Thalictrum dasycarpum (Tall Meadow Rue)

Plant Info
Also known as: Purple Meadow Rue
Genus:Thalictrum
Family:Ranunculaceae (Buttercup)
Life cycle:perennial
Origin:native
Habitat:part shade, sun; moist soil; edges of woods, thickets, meadows, fens, along shores, wet ditches
Bloom season:June - July
Plant height:2 to 8 feet
Wetland Indicator Status:GP: FAC MW: FACW NCNE: FACW
MN county distribution (click map to enlarge):Minnesota county distribution map
National distribution (click map to enlarge):National distribution map

Pick an image for a larger view. See the glossary for icon descriptions.

Detailed Information

Flower: Flower shape: indistinct Cluster type: panicle

[photo of female flowers] Male and female flowers are usually on separate plants. Flowers of both sexes are petal-less and about 1/3 inch across, with 4 to 6 greenish-white sepals that may drop off early. The female flowers have about 10 thread-like white pistils that resemble petals.

[photo of male flowers] Male flowers have about 12 dangling white to greenish stamens with pale yellow tips that turn brown with age. For both sexes, flowers are in large open to dense branching clusters (panicles) in the upper plant.

Leaves and stem: Leaf attachment: alternate Leaf attachment: basal Leaf type: compound Leaf type: lobed

[photo of leaves] Leaves are 3 to 5 times compound in groups of 3 or 5. Leaflets are about 1 inch long, asymmetrical at the rounded base, the lateral leaflets stalkless or very short-stalked with the terminal leaflet longer stalked. Most leaflets are shallowly lobed in 2 or 3 parts, with a point at the tip of each lobe. Leaf color is blue-green and leaves are hairy on the underside. Basal and lower stem leaves are similar and long stalked, uppermost stem leaves are stalkless or nearly so. The stem is purple to varying degrees and mostly hairless.

Fruit: Fruit type: seed without plume

[photo of fruit] The female flowers form clusters of dry seed, each about ¼ inch long, narrowly egg-shaped to elliptical with distinct ribbing and a brown stub of a pistil at the top. Seed dries to dark brown.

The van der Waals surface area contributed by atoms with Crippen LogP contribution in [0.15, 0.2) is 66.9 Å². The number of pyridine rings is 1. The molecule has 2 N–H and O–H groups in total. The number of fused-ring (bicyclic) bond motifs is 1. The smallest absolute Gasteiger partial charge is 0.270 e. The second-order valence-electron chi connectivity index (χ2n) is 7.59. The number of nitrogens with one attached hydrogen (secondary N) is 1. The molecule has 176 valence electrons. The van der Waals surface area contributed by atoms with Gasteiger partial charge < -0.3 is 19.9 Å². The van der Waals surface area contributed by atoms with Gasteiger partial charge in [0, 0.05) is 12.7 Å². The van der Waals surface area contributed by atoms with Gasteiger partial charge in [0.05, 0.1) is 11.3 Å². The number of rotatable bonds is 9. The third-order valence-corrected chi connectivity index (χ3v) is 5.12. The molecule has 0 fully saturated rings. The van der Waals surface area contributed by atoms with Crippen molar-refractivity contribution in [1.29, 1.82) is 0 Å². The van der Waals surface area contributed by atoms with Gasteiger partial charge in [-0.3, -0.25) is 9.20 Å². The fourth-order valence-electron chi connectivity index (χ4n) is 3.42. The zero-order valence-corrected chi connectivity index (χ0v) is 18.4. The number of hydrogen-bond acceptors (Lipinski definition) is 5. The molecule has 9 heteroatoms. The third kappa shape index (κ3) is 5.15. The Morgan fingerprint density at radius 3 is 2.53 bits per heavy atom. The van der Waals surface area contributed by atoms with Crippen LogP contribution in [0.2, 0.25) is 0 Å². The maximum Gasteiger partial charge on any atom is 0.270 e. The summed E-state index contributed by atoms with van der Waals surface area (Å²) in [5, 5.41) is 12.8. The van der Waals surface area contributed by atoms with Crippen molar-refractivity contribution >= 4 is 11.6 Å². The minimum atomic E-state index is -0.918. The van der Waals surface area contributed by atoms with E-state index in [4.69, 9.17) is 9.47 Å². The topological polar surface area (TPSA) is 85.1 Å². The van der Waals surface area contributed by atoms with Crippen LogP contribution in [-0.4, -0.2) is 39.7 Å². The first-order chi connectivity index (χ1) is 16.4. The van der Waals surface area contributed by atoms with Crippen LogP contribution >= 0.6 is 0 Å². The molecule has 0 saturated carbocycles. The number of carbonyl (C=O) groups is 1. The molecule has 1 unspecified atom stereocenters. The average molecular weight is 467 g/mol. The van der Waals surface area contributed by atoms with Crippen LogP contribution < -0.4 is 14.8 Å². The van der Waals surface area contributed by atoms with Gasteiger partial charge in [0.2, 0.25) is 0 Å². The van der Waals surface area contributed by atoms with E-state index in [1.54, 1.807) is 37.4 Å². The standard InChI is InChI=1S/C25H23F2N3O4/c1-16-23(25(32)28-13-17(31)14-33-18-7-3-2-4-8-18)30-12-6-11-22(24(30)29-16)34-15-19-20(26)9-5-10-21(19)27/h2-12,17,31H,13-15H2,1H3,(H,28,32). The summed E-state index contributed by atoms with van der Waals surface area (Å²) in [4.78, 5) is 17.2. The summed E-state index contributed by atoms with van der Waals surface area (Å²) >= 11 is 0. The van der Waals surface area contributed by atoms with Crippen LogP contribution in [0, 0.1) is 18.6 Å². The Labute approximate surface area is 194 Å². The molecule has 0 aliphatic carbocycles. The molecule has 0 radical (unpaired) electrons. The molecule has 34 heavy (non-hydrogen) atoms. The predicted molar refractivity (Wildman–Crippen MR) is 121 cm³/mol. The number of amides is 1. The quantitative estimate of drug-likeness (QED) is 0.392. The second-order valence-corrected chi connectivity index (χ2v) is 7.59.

Notes:

This is the largest and most common of the Meadow Rue species in Minnesota, found across the state in moist woods, wet meadows, ditches, and floodplains. It is larger and blooms later than the related Early Meadow Rue (Thalictrum dioicum), which is primarily a woodland species. Also similar is Veiny Meadow Rue (Thalictrum venulosum), which is a smaller plant that has leaves compound 3 or 4 times and leaflets with 3 to 5 lobes. Most similar is Purple Meadow Rue (Thalictrum revolutum), an uncommon species in Minnesota, which is primarily distinguished by having more densely glandular-hairy leaf stalks and flowering branches, and more prominent veins on the leaves, and is foul-smelling.

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More photos

Photos by K. Chayka taken in Chisago and Ramsey counties. Other photos courtesy Peter M. Dziuk.

Comments

Have you seen this plant in Minnesota, or have any other comments about it?

Posted by: Sandy - Pope County, Glenwood, MN
on: 2012-06-17 23:26:46

Large plants just starting to come into full bloom on our property of 17 acres and around the neighbor's beaver pond. I have some nice photos if you would like me to E-mail you some.

Posted by: Roger - NE Anoka County
on: 2015-06-30 15:32:38

I was looking for water hemlock but all I see are hundreds of plants of tall meadow rue in damp ditches along our road in rural NE Anoka County. They started to bloom in late June.

Posted by: Donna - Duluth at Merritt Creek
on: 2016-07-05 00:14:45

Saw some that were only 1 ft tall. Photographed it for identification. Then came upon some that were an amazing 7 to 9 ft in height! Absolutely stunning!

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